Take the 2-minute tour ×
Home Improvement Stack Exchange is a question and answer site for contractors and serious DIYers. It's 100% free, no registration required.

I'm evaluating options for sound-proofing drywall, and am considering sound-dampening clips such as Genie Clips.

In this approach the drywall isn't directly mounted to the wall studs. How would I hang objects that would normally be mounted through the drywall directly to the stud; such as a wall-mounted TV,or shelving?

share|improve this question
    
Have you tried contacting the manufacturer? I'm sure they can answer this question. All I know is if you drive a fastener into a stud you minimize the effect of the clips. –  OrganicLawnDIY Mar 6 at 3:52
    
One thing I wish I did was install 2x4's horizontally between the furring channels on the inside of my wall. I suppose using a combination of Liquid Nails and drywall screws would keep them eternally attached. This way, you could hang light objects on them such as a TV or light shelving. Don't mount too much weight onto the wall, though. If you're going to mount a TV, make sure it's only the TV. Hopefully, you're mounting one of those lighter LEDs and not an LCD. The less weight, the better. –  oscilatingcretin Apr 5 at 2:15
1  
I'm not an expert on this, but I wouldn't mounting something like a TV to the studs somewhat negate the reasons for going with the drywall clips in the first place--which is to provide structural isolation between the noise and the studs? If that's true, it may make more sense to go with double (offset) studs instead. –  DA01 May 5 at 1:51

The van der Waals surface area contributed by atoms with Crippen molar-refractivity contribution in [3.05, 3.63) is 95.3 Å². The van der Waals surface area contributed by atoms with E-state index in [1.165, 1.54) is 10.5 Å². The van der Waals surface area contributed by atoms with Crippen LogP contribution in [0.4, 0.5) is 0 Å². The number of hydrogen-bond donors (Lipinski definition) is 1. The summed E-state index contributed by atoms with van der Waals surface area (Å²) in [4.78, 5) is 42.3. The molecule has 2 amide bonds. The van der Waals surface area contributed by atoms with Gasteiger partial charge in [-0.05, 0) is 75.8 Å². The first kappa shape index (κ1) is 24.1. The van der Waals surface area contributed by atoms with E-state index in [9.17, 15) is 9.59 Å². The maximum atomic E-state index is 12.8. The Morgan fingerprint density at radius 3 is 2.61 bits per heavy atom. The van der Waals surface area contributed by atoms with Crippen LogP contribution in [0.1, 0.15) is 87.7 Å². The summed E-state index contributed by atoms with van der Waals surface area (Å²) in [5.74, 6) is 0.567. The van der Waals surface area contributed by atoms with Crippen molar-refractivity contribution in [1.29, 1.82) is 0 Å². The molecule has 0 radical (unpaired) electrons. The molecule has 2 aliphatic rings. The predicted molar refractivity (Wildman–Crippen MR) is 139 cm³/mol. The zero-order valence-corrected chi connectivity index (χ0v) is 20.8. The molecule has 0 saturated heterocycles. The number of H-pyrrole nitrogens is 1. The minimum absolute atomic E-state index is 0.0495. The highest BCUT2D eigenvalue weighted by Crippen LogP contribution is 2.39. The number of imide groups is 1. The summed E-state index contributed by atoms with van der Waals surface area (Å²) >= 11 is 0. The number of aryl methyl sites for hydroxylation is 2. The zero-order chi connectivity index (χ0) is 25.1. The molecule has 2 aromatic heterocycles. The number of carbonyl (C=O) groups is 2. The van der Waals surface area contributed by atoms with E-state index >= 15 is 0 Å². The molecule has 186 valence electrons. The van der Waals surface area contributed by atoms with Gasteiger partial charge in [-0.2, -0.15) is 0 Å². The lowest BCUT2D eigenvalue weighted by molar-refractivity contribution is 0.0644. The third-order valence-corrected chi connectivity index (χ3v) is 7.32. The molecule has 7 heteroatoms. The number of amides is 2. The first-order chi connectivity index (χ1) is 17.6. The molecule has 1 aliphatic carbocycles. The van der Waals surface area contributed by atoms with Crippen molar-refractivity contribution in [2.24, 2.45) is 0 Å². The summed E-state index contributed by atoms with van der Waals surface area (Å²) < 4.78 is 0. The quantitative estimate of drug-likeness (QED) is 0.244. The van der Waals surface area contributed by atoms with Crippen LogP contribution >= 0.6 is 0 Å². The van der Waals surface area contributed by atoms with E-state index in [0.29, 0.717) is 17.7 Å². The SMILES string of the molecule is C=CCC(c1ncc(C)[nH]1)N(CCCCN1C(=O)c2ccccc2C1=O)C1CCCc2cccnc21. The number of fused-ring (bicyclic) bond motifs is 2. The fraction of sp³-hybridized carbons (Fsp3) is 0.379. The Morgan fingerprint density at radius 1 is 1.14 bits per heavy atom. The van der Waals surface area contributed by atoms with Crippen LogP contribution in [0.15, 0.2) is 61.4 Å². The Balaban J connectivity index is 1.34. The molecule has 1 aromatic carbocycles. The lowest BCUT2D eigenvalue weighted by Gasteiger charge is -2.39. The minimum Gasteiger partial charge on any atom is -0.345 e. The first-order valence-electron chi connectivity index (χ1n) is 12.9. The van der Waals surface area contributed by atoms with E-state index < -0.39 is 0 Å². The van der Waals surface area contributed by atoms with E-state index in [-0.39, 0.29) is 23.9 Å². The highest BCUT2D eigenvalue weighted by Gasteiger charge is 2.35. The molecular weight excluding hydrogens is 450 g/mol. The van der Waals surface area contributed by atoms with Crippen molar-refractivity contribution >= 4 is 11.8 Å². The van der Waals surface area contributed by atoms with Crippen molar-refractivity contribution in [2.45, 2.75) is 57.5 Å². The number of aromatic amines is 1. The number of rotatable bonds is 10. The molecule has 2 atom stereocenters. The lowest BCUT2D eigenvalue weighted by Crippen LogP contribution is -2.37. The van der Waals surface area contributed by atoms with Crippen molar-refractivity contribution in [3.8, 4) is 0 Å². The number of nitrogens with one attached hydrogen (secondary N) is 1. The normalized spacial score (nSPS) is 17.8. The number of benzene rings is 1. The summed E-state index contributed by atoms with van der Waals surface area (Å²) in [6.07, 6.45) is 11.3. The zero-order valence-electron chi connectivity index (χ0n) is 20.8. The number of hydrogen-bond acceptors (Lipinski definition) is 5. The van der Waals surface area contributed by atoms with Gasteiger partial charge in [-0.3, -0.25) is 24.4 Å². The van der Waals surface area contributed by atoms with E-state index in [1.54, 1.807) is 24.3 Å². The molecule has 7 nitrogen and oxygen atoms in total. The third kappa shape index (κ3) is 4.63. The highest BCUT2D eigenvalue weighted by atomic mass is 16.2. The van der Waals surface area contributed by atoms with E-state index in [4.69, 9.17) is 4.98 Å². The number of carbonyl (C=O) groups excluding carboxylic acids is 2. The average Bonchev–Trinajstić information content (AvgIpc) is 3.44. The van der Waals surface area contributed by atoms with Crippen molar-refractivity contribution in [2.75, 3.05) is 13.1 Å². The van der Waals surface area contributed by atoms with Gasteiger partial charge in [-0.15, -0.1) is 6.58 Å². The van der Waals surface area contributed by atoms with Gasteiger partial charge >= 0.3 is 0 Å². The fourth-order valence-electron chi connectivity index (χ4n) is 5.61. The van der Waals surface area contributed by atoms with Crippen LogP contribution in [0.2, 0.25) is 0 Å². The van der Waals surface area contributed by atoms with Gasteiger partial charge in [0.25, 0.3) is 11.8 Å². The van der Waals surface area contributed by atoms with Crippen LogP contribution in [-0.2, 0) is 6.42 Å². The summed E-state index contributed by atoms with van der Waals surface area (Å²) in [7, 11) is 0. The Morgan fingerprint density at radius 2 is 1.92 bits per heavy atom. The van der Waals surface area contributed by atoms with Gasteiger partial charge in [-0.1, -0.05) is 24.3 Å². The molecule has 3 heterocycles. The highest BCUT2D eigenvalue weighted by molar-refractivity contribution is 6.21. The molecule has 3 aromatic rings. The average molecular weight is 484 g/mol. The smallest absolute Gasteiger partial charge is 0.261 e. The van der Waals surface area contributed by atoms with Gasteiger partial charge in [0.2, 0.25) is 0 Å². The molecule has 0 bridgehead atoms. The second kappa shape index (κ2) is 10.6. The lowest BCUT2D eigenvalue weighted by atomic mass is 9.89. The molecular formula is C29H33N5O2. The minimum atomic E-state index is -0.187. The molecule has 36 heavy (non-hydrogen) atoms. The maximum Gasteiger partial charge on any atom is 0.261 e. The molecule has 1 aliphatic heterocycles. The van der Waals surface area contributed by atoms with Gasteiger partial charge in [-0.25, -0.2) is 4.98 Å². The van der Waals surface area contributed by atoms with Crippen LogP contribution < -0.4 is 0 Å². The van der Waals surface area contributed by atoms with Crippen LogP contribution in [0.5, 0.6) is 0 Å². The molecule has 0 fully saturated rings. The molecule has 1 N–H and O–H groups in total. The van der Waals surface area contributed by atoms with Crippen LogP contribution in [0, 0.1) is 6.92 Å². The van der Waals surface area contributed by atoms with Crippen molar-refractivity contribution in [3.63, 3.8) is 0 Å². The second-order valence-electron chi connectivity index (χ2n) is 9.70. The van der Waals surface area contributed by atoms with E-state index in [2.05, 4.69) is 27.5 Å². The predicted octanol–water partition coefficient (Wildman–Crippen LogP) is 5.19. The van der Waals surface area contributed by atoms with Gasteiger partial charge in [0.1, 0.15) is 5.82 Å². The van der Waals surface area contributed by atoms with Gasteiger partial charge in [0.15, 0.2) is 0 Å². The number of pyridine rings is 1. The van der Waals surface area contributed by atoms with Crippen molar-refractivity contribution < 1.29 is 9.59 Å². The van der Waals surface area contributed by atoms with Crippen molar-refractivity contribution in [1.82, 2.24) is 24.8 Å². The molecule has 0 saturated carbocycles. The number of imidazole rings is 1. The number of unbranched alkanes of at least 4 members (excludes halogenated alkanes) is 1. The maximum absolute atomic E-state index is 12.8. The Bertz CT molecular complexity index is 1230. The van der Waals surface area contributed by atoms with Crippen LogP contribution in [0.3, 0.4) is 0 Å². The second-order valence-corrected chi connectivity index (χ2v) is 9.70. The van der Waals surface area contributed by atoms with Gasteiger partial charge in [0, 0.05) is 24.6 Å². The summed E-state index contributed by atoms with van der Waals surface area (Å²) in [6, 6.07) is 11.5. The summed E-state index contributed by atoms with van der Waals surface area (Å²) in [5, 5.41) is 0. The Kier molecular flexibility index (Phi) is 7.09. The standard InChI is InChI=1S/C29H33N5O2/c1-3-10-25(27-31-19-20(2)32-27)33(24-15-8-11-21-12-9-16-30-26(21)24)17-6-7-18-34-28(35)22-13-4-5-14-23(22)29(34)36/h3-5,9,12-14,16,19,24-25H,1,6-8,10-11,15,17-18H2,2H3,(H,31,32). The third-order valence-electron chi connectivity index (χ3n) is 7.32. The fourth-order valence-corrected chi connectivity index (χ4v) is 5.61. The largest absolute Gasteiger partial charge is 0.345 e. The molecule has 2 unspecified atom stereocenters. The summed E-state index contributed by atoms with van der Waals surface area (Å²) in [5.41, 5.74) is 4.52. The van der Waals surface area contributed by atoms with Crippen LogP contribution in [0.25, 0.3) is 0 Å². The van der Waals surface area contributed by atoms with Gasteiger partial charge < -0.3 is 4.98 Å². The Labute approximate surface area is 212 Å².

1 Answer 1

The sound dampening system you describe builds a metal frame rigidly attached to clips that have rubber isolation bushings. There are two possibilities in attaching items of significant weights.

Directly to the metal framing

This would spread the load over the entire metal beam, much like attaching it to a steel stud. It would not be quite as supportive since the beams are not directly attached to each other or to a sole and top plate.

This approach would probably be sufficient for almost any load a conventional stud mounted approach might support short of things that involve dynamic pressure, such as a punching bag. As usual, mor attachment points spread out the load and reduce chance of failure. I would at least double the number of mounting screws/bolts.

However, such a mount might slightly compromise the acoustic benefits since the object would be rigidly attached to a steel member which could transmit some vibrations. Less of an issue with object that do not vibrate or emit sounds. You also need to ensure that you hit the steel beams but miss the studs and clips. If you hit the stud with a mounting screw, you defeat the clip's isolation function.

Using heavy duty drywall anchors

There are several possibilities discussed in this answer. I would tend toward the newer toggle type anchors that use a 3 inch metal bar to spread the load behind the drywall. These are probably the strongest anchors after direct stud mount. Using a toggle also isolates the load from the steel frame. Drywall is less resonant than steel, so there is less chance of compromising the acoustics, but the panel may act as a bit of a drumhead.

You might want to think of ways to free float heavy objects in front of the wall, on an easel or something similar.

share|improve this answer
    
I would never attach a TV to drywall with toggle bolts. Dry wall just doesn't have the strength to support a shear load. The only thing that keeps drywall together in a shear load is two pieces of paper, once one fails the gypsum core will fail. –  diceless Nov 1 at 5:04
    
@diceless I wouldn't either. It is possible to get sufficient support with multiple anchors, especially if the mount allows placement widely apart, but its a risky approach. That's why I suggested the stand. –  bib Nov 1 at 11:34

Your Answer

 
discard

By posting your answer, you agree to the privacy policy and terms of service.

Not the answer you're looking for? Browse other questions tagged or ask your own question.